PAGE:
Taiwan's amateur enviro-spies
To catch polluters, the government is turning to volunteers with digital cameras
Portuguese sailors in the 15th century named Taiwain "Formosa," meaning "beautiful island." But on most days, it's hard to even see the mountainous island through the shroud of smog. So the government is fighting back, tightening environmental rules, and enlisting an army of citizen sleuths to spy on Taiwan's biggest polluters.
These environmental spies are armed with binoculars, notepads, and digital cameras, and have been tasked with snooping around small businesses and big corporations alike to make sure they're putting their toxins and trash in the right place.
Deputizing volunteers to be enviro-snoops is just the latest effort by Taiwan to curb the pollution that has accompanied its rapid development over the past 50 years. It's also indicative of an emerging civic activism in this young democracy.
Taiwan's economic path from heavy industry to high tech has taken a toll on the nation's air and water quality. While the business community has had five years to comply with tougher waste disposal and recycling rules, companies continue to circumvent the law by dumping waste illegally.
Reports of toxic waste found in rivers and buried near residential areas have stretched environmental officers so thin that they are struggling to enforce the island's environmental laws. One high-profile case revealed that toxic chemicals were being secretly dumped in Taoyuan County's Lungtan Township, where groundwater pollution has led to serious illness among local residents. Elsewhere, in Tainan, a factory that recycles toxic ash collected from steelmakers was found to be contaminating nearby chicken and duck farms.
The snooper scheme was introduced this year by Taiwan's Environmental Protection Agency (EPA) to serve as an early warning system. Industrial waste is expected to hit 19.4 million tons next year, up from 18 million tons in 2001. Despite stringent rules, as much as 25 percent of the waste will not be disposed of or properly treated because of a lack of waste management companies here, say environmentalists.
"The situation is getting worse, as not many people care about the environment for our future generations," says Shi Xing-zhong, founding member of the Taiwan Environmental Protection Union, a nongovernmental body. "A balance has to be found between economic growth and protecting where we live," he says.
Last December, the EPA first recruited several retired public servants, military personnel, and public school teachers for the first environmental guard in the country. The new guard tipped off the authorities to several cases of illegal dumping, so the EPA went on a recruiting drive, swelling the ranks to about 70 members.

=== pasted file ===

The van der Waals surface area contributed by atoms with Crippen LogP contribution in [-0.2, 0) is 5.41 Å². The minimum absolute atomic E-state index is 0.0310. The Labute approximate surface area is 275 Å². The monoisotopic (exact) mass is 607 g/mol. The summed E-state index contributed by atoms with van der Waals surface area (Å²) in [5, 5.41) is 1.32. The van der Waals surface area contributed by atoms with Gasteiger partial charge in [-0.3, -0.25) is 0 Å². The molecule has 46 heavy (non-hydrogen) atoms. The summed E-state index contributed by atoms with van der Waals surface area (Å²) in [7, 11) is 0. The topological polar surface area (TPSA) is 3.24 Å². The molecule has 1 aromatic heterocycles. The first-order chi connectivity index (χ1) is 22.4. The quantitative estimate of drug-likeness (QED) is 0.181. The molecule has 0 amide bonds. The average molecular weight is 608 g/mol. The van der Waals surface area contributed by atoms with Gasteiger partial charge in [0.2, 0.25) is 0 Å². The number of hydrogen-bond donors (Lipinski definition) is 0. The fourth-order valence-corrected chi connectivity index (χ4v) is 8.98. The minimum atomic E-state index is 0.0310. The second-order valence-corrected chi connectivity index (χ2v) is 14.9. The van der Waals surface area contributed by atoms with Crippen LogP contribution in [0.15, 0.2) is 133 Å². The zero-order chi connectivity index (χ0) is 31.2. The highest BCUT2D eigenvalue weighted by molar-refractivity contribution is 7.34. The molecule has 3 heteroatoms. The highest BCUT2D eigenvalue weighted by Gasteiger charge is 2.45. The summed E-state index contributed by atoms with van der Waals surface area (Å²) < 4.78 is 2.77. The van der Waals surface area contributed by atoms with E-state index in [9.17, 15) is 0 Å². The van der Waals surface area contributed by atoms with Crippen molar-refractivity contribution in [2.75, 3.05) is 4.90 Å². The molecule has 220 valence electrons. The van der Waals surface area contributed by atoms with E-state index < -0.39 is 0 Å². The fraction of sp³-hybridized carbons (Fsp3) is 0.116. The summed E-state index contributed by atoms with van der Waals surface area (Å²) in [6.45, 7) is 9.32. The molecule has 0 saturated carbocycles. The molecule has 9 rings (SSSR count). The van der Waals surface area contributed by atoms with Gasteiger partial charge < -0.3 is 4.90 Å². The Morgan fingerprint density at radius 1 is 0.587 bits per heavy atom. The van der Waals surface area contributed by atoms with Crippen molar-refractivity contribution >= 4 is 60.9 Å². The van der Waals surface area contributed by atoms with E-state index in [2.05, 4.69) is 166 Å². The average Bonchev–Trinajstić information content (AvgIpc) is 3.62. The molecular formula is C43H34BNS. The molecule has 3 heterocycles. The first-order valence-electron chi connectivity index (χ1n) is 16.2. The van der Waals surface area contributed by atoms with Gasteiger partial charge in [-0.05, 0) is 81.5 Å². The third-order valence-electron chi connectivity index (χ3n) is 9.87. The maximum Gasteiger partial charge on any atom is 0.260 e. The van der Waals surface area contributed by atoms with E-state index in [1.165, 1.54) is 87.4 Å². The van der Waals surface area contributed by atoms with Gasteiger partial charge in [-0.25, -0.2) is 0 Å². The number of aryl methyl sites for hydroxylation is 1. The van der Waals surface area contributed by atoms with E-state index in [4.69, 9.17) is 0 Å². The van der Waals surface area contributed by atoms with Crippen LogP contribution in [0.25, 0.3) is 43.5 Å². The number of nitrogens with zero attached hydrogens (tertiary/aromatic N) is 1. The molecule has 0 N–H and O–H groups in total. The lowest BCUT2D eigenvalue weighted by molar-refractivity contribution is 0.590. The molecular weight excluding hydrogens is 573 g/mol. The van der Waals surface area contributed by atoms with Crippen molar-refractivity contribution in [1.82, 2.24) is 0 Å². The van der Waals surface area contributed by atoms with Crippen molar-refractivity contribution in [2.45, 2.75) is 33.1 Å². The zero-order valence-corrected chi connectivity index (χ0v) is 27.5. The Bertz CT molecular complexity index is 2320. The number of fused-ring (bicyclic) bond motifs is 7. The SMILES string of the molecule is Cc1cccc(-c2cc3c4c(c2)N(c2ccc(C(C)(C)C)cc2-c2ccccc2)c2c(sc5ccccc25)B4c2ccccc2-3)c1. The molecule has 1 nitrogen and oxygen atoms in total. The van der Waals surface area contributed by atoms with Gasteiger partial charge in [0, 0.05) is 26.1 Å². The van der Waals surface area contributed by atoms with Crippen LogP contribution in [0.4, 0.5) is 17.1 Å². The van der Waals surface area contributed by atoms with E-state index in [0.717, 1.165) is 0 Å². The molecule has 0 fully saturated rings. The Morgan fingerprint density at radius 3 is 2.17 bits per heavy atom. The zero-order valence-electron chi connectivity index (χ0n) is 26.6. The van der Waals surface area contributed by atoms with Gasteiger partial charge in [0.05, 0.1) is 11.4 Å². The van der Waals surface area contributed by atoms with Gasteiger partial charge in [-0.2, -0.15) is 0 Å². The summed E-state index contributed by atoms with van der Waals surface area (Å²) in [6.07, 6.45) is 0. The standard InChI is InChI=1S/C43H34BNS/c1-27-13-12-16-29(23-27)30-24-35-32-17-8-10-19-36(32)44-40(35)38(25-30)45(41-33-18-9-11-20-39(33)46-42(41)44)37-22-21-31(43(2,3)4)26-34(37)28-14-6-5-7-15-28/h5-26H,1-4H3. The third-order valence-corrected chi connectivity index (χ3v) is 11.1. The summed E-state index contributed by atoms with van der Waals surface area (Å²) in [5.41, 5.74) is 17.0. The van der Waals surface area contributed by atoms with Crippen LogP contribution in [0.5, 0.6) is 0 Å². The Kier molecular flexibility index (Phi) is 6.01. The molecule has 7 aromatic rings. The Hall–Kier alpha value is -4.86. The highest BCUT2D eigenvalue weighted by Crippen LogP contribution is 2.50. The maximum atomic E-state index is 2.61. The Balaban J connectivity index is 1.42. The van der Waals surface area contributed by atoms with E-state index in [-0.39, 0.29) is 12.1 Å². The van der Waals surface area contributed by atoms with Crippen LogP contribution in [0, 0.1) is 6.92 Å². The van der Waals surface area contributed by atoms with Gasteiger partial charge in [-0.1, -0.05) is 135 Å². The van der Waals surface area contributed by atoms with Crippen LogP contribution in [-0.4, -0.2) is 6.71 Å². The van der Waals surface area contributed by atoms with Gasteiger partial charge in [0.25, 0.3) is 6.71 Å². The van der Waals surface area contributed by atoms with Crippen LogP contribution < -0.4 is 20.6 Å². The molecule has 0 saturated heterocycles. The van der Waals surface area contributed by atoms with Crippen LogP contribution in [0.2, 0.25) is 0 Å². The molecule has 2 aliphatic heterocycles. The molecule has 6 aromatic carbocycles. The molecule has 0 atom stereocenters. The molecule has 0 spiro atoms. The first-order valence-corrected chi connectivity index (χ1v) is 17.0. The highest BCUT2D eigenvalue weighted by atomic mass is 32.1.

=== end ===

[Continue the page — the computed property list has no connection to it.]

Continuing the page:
Su Rong-lu, a volunteer from the Qie Ding fishing village nestled on the banks of the Erhjen River in southern Taiwan, patrols the waters in his small boat. The fisherman and his neighbors have been forced to fish the deep sea waters 20 miles out because of the accumulation of harmful industrial, agricultural, and household waste dumped near the banks of the river. "I'm more than just a volunteer," says Mr. Su. "The river was, and still is, my way of life and it's my duty to clean it up. Otherwise there will be nothing left in years to come."
As he guides the small wooden outboard boat up river, the water coming from a large tributary off the main river is jet black and heavy with the stench of sewage. Less than 20 percent of household water going into the river is treated, says Kenny Horng, a professor of occupational health and safety at Chang Jung Christian University in Tainan. He says the problem has been exasperated by an industrial park upstream that may be discharging illegal amounts of pollutants.
A recent typhoon unmasked the devastating legacy of Taiwan's rapid economic rise in the 1980s. Parts of the riverbank have been washed away, revealing metal computer boards and plates stacked 10-feet high that should have been recycled but were discarded along the Erhjen. .
A study by Professor Horng found that the levels of copper, lead, and zinc are 5,400 times the legal limit in parts of the river. "Fish and oysters are worst affected so the pollutants have made their way into the food chain," says Horng, who runs his own river restoration project. He counts 150 locals and students among his squad.
Professor Horng's group and the EPA volunteers have been criticized by some businessmen who say they have little understanding about the rules and regulations. "These volunteers have a tendency to report everything they see, which can disrupt business operations," says a chemical factory owner near Taoyuan.